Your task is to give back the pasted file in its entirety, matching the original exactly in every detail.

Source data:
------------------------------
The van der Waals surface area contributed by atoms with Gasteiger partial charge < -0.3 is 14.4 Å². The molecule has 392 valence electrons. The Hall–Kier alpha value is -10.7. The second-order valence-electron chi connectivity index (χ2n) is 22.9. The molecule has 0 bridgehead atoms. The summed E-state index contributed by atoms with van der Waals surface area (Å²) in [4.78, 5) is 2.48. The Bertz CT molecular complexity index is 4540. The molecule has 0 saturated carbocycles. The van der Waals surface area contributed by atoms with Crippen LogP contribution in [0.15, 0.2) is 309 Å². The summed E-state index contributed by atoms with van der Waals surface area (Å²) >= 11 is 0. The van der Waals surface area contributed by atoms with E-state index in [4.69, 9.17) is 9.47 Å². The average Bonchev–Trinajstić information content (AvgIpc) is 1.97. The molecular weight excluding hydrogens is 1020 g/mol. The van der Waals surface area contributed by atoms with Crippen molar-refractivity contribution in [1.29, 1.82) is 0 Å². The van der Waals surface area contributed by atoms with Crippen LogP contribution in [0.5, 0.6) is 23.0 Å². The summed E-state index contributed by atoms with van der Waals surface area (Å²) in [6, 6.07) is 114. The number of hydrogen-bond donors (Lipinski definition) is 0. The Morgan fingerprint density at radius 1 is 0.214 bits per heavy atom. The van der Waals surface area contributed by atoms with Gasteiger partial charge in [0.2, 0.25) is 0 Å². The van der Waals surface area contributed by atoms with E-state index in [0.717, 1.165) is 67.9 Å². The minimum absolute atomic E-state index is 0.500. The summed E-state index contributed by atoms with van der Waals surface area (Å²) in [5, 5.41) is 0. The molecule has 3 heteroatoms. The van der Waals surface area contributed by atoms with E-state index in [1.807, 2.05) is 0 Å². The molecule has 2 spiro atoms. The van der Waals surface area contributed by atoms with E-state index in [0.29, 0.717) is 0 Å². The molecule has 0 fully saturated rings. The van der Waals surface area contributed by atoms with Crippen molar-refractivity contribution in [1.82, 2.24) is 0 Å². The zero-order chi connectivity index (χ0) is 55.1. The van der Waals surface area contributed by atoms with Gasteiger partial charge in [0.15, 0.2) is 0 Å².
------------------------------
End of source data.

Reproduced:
The van der Waals surface area contributed by atoms with Gasteiger partial charge < -0.3 is 14.4 Å². The molecule has 392 valence electrons. The Hall–Kier alpha value is -10.7. The second-order valence-electron chi connectivity index (χ2n) is 22.9. The molecule has 0 bridgehead atoms. The summed E-state index contributed by atoms with van der Waals surface area (Å²) in [4.78, 5) is 2.48. The Bertz CT molecular complexity index is 4540. The molecule has 0 saturated carbocycles. The van der Waals surface area contributed by atoms with Crippen LogP contribution in [0.15, 0.2) is 309 Å². The summed E-state index contributed by atoms with van der Waals surface area (Å²) >= 11 is 0. The van der Waals surface area contributed by atoms with E-state index in [4.69, 9.17) is 9.47 Å². The average Bonchev–Trinajstić information content (AvgIpc) is 1.97. The molecular weight excluding hydrogens is 1020 g/mol. The van der Waals surface area contributed by atoms with Crippen molar-refractivity contribution in [1.29, 1.82) is 0 Å². The van der Waals surface area contributed by atoms with Crippen LogP contribution in [0.5, 0.6) is 23.0 Å². The summed E-state index contributed by atoms with van der Waals surface area (Å²) in [6, 6.07) is 114. The number of hydrogen-bond donors (Lipinski definition) is 0. The Morgan fingerprint density at radius 1 is 0.214 bits per heavy atom. The van der Waals surface area contributed by atoms with Gasteiger partial charge in [0.2, 0.25) is 0 Å². The van der Waals surface area contributed by atoms with E-state index in [0.717, 1.165) is 67.9 Å². The minimum absolute atomic E-state index is 0.500. The summed E-state index contributed by atoms with van der Waals surface area (Å²) in [5, 5.41) is 0. The molecule has 3 heteroatoms. The van der Waals surface area contributed by atoms with E-state index in [1.807, 2.05) is 0 Å². The molecule has 2 spiro atoms. The van der Waals surface area contributed by atoms with E-state index in [0.29, 0.717) is 0 Å². The molecule has 0 fully saturated rings. The van der Waals surface area contributed by atoms with Crippen molar-refractivity contribution in [1.82, 2.24) is 0 Å². The zero-order chi connectivity index (χ0) is 55.1. The van der Waals surface area contributed by atoms with Gasteiger partial charge in [0.15, 0.2) is 0 Å².